Aug 1, 2017 - Politics & Policy

Kushner's off-the-record comments leak

Alex Brandon / AP

White House Senior Advisor Jared Kushner answered congressional interns' questions about Middle East peace and Russia in an off-the-record session Monday — but his candid comments have leaked.

WIRED obtained a recording of the talk and published the audio on their site, and Foreign Policy reports it obtained a copy of written notes on the talk. The substance of Kushner's talk:

  • He wants to not get stuck in the past on the Israeli-Palestinian conflict. "We don't want a history lesson."
  • On allegations of Trump campaign collusion with Russia: "[W]e couldn't even collude with our local offices."
  • He downplayed his failure to report more than a hundred contacts with foreign officials and foreign trips.

More highlights:

  • One of his tactics for Middle East peace, as Kushner put it, is, "don't let them get caught in the past," per WIRED.
  • "You kind of have to just pick and choose where you draw conclusions," Kushner said of reaching a solution on the conflict, per WIRED.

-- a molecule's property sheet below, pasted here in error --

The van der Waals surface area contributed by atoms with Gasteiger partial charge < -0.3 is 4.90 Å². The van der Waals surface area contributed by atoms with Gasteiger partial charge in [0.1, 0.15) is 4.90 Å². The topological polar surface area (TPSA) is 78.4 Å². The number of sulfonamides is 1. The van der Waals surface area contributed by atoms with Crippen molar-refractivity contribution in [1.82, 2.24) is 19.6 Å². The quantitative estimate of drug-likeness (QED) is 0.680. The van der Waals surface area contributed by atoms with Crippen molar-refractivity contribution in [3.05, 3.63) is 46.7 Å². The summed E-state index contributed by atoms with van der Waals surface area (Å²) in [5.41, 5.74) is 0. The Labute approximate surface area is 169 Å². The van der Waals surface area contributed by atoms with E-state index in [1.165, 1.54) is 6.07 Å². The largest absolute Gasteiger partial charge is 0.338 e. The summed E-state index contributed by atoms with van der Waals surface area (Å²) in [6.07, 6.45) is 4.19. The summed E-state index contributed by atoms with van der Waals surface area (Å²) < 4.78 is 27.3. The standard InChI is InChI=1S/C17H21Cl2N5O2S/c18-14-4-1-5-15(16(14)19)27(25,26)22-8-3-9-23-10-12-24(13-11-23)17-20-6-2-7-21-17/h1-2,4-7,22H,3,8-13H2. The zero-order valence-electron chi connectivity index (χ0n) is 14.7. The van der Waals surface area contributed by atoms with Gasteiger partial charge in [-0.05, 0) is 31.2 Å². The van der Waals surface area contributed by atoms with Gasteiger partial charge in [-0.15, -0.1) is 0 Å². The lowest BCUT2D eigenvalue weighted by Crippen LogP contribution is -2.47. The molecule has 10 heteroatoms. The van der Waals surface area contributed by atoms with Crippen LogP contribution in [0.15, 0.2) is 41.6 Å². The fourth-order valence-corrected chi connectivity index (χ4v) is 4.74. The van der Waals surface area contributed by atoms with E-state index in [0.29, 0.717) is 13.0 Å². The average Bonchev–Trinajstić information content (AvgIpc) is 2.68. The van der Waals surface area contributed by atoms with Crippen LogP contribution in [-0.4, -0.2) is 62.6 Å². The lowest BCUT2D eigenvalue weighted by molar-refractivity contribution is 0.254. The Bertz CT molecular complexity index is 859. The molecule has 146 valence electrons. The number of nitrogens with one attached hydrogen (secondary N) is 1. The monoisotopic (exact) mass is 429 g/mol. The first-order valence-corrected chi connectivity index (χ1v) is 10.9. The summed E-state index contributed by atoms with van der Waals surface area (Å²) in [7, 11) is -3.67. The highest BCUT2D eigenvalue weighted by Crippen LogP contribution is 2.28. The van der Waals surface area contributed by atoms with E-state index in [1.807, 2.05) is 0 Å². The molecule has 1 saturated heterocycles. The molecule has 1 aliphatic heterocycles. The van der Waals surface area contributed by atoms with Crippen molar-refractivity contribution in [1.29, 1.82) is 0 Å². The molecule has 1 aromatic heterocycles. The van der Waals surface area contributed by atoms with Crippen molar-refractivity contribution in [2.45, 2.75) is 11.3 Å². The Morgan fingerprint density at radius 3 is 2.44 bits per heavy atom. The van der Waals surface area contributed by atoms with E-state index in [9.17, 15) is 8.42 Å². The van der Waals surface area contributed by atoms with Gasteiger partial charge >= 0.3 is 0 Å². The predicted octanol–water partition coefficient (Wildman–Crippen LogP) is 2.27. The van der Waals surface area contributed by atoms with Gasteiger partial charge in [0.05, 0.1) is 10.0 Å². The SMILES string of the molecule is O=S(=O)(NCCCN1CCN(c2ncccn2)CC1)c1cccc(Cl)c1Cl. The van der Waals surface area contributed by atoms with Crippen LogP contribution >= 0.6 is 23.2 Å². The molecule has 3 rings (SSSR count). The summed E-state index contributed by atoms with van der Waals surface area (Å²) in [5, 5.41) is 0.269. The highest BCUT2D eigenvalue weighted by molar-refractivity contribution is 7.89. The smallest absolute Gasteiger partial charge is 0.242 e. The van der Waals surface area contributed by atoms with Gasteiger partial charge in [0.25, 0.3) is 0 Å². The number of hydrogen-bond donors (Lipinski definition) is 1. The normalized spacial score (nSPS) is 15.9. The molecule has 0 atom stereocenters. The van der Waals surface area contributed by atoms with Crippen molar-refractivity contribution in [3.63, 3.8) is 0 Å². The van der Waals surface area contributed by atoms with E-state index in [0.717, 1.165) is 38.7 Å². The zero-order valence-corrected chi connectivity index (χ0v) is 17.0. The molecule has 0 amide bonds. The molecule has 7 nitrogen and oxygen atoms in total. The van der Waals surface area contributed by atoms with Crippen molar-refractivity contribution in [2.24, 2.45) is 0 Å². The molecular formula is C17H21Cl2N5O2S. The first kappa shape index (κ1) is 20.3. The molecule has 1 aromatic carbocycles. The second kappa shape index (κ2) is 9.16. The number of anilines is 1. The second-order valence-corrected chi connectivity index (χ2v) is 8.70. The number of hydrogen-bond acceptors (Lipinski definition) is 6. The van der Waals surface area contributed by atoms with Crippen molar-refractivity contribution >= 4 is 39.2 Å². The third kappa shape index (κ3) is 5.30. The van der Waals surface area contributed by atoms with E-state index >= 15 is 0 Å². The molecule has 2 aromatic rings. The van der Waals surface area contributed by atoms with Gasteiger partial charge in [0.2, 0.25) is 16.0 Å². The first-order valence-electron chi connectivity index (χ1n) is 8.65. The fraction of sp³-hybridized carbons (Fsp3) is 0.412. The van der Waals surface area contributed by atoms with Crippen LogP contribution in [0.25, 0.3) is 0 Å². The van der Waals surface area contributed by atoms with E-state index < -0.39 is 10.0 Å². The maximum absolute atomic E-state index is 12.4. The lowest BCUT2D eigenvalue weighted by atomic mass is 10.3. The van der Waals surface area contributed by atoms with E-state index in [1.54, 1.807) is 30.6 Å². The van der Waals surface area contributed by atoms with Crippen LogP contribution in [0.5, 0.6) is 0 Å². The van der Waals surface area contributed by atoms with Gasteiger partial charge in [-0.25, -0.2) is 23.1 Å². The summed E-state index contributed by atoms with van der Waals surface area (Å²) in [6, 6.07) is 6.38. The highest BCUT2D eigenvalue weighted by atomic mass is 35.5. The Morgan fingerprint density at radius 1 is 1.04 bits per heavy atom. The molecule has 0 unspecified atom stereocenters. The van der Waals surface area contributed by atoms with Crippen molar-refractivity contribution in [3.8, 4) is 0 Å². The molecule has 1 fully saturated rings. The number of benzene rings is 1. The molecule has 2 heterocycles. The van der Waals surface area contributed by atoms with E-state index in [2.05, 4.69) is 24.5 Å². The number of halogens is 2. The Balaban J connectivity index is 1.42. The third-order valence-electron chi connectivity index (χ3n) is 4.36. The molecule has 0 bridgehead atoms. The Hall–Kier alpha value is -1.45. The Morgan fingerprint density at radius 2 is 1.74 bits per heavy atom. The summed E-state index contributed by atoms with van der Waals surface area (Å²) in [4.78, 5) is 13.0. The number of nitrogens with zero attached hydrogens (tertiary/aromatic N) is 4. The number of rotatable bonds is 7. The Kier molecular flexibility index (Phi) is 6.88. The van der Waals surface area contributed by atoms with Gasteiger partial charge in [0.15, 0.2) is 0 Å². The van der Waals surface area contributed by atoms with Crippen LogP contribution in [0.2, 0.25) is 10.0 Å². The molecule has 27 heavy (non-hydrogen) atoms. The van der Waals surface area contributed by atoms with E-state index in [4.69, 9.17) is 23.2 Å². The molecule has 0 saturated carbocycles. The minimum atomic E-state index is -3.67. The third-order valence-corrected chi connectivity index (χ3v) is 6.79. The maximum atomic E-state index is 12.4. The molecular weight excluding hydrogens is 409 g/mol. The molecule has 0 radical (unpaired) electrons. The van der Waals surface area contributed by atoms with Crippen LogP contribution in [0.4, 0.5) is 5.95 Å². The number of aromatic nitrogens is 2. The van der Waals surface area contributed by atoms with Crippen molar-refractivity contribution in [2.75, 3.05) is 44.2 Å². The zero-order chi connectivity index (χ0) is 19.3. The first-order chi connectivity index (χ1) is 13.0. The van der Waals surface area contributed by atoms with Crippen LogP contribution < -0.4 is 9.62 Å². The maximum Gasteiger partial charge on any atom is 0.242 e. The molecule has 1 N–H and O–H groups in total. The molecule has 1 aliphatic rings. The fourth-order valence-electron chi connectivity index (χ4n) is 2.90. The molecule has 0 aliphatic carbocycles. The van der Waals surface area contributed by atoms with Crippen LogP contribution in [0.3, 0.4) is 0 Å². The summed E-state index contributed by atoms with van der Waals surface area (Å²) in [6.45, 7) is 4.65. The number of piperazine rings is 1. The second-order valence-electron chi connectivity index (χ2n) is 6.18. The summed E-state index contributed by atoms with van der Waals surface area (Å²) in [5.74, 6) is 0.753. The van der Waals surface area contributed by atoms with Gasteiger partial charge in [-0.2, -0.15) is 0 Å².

• On whether his team is unique in approaching Middle East peace: "I don't know…I'm sure everyone that's tried this has been unique in some ways…We're thinking about what the right end state is…there may be no solution," per WIRED.

The White House would not comment on the reports of Kushner's talk.

Update: The host of the Intern Lecture Series, Rep. Gregg Harper, Chairman of the Committee on House Administration, told Axios,

"We were honored to have Mr. Kushner address this bipartisan and bicameral group of interns. He was able to speak for almost an hour and insisted on taking questions from the bipartisan audience. It was a great experience for the interns, and we were encouraged by his remarks and his willingness to participate in the series. It is unfortunate that someone who lacked personal integrity ruined the off-the-record setting of this lecture, which was solely for the interns' educational benefit."

Kushner was one of over 40 speakers on lecture series this summer, Harper said.

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